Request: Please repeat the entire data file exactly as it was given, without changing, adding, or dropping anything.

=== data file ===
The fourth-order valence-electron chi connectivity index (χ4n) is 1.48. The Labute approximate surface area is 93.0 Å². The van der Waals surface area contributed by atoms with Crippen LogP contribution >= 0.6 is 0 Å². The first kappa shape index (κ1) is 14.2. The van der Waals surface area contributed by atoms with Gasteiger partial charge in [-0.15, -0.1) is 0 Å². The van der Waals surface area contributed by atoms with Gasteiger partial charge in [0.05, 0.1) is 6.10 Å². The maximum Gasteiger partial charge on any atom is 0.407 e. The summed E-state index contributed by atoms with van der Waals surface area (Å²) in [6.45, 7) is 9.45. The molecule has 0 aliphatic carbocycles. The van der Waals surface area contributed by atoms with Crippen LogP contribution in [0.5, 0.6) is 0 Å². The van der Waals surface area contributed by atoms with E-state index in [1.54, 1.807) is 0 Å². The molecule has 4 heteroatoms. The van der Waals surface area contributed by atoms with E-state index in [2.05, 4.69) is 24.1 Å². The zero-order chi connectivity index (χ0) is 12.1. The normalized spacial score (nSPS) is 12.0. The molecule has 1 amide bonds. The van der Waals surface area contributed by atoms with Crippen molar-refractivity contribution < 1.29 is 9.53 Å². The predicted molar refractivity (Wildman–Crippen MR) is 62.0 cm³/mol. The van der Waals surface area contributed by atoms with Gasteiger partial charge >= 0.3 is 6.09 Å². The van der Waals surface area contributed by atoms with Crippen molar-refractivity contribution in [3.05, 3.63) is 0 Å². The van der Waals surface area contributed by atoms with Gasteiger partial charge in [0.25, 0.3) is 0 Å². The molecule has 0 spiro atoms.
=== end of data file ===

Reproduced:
The fourth-order valence-electron chi connectivity index (χ4n) is 1.48. The Labute approximate surface area is 93.0 Å². The van der Waals surface area contributed by atoms with Crippen LogP contribution >= 0.6 is 0 Å². The first kappa shape index (κ1) is 14.2. The van der Waals surface area contributed by atoms with Gasteiger partial charge in [-0.15, -0.1) is 0 Å². The van der Waals surface area contributed by atoms with Gasteiger partial charge in [0.05, 0.1) is 6.10 Å². The maximum Gasteiger partial charge on any atom is 0.407 e. The summed E-state index contributed by atoms with van der Waals surface area (Å²) in [6.45, 7) is 9.45. The molecule has 0 aliphatic carbocycles. The van der Waals surface area contributed by atoms with Crippen LogP contribution in [0.5, 0.6) is 0 Å². The van der Waals surface area contributed by atoms with E-state index in [1.54, 1.807) is 0 Å². The molecule has 4 heteroatoms. The van der Waals surface area contributed by atoms with E-state index in [2.05, 4.69) is 24.1 Å². The zero-order chi connectivity index (χ0) is 12.1. The normalized spacial score (nSPS) is 12.0. The molecule has 1 amide bonds. The van der Waals surface area contributed by atoms with Crippen molar-refractivity contribution < 1.29 is 9.53 Å². The predicted molar refractivity (Wildman–Crippen MR) is 62.0 cm³/mol. The van der Waals surface area contributed by atoms with Gasteiger partial charge >= 0.3 is 6.09 Å². The van der Waals surface area contributed by atoms with Crippen molar-refractivity contribution in [3.05, 3.63) is 0 Å². The van der Waals surface area contributed by atoms with Gasteiger partial charge in [0.25, 0.3) is 0 Å². The molecule has 0 spiro atoms.